As a persistent, bioaccumulative, and toxic organic pollutant, perfluorooctane sulfonate (PFOS) has been found ubiquitously in the environment, including in tap water. For the first time, we studied PFOS sorption from water to foods (nine commonly consumed vegetables, three meats, and cereals) at two temperatures to estimate the daily intake of PFOS attributable to cooking and food preparation. The values of the food water-distribution coefficient (K F/W, l/kg) of PFOS ranged from 7 to 19 l/kg for most vegetables and from 19 to 38 l/kg for meats. Celery exhibited the highest affinity toward PFOS (K F/W = 39.8 ± 3.4 l/kg), whereas onions showed the lowest affinity toward PFOS (K F/W = 1.1 ± 0.4 l/kg). Adding table salt (sodium chloride) greatly increased PFOS sorption in most foods, except for celery and meats. The results indicate that human exposure to PFOS could result from the sorption of PFOS from water to food during food preparation, especially when using table salt. The average daily intake of PFOS through this route was estimated. Furthermore, raw and unprocessed foods (vegetables, meats, and cereals) bought from farmers' markets and grocery stores were basically free of PFOS and other long-chain perfluoroalkyl acids.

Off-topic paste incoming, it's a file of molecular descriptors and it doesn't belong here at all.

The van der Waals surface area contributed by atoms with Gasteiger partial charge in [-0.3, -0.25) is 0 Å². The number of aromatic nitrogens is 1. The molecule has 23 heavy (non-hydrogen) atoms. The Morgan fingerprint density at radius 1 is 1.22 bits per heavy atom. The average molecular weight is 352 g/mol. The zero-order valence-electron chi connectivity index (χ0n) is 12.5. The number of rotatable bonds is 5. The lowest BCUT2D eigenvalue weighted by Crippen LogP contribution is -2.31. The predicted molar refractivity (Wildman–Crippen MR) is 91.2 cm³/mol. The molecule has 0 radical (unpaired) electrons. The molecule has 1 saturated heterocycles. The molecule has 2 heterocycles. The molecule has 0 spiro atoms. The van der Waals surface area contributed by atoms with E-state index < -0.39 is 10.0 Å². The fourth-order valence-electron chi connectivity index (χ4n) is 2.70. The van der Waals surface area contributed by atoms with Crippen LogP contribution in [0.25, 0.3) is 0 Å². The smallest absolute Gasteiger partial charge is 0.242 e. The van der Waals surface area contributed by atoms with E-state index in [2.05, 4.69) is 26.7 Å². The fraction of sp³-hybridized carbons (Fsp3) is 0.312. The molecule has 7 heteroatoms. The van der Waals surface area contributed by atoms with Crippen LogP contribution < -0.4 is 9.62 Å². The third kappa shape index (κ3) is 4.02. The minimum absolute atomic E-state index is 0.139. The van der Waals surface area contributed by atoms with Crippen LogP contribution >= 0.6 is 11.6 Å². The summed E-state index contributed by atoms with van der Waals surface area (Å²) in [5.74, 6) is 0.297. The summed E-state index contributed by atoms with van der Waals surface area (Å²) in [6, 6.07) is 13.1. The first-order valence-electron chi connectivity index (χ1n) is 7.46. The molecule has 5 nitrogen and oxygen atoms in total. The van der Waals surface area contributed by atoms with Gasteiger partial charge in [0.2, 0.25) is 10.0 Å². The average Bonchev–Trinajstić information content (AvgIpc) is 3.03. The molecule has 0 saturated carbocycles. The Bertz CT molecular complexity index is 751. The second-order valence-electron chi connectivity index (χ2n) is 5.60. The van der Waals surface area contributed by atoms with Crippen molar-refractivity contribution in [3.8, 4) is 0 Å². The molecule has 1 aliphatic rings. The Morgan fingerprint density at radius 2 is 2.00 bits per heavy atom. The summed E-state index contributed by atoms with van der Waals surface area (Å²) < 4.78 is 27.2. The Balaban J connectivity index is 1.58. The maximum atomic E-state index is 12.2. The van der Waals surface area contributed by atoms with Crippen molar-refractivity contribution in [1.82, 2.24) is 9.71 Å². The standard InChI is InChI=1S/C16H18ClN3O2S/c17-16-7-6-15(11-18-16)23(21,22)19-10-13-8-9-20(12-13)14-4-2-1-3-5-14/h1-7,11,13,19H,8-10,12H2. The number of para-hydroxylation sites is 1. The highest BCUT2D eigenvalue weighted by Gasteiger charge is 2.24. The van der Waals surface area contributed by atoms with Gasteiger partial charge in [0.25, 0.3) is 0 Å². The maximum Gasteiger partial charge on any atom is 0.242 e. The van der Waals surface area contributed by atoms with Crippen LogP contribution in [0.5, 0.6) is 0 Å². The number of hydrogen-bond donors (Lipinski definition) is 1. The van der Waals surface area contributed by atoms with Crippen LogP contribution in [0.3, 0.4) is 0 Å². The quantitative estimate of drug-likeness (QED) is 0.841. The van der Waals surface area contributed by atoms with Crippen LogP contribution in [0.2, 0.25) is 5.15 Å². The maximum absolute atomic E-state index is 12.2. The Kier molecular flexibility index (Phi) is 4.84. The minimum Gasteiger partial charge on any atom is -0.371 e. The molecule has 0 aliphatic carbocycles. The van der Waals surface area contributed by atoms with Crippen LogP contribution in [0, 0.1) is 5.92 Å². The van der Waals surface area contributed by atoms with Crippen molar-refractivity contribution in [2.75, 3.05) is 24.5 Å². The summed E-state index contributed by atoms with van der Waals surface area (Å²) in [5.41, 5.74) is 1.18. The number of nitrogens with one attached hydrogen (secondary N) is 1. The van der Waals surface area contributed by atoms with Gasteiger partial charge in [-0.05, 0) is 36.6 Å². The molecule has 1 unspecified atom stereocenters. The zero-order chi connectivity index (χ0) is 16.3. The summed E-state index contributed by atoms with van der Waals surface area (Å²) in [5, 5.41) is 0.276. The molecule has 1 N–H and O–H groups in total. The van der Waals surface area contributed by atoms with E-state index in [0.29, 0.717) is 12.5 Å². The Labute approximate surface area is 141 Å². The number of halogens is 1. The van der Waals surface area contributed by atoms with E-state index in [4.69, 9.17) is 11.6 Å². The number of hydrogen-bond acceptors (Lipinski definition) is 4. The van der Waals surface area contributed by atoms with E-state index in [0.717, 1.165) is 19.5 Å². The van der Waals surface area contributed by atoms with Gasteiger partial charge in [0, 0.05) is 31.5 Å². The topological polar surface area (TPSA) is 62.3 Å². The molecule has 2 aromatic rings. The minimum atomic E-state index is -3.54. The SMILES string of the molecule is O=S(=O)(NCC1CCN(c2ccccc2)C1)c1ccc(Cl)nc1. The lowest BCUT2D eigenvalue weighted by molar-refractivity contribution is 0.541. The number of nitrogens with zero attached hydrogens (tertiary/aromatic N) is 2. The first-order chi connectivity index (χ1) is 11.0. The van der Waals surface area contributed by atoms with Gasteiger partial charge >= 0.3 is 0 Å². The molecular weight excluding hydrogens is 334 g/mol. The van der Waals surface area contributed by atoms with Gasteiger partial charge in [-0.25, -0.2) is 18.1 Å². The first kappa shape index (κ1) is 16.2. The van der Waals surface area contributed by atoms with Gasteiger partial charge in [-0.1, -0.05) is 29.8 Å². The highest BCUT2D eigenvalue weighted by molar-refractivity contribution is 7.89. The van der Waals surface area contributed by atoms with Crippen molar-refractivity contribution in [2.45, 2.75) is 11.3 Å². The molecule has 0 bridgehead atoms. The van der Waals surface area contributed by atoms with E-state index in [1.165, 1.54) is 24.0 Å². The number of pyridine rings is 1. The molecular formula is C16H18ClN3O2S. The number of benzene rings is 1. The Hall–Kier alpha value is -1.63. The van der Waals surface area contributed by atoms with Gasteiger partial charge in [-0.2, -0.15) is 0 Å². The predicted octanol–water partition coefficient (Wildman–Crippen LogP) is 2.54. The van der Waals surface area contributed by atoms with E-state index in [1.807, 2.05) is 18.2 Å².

|Original language||English (US)|
|Number of pages||7|
|Journal||Archives of Environmental Contamination and Toxicology|
|State||Published - Jan 2012|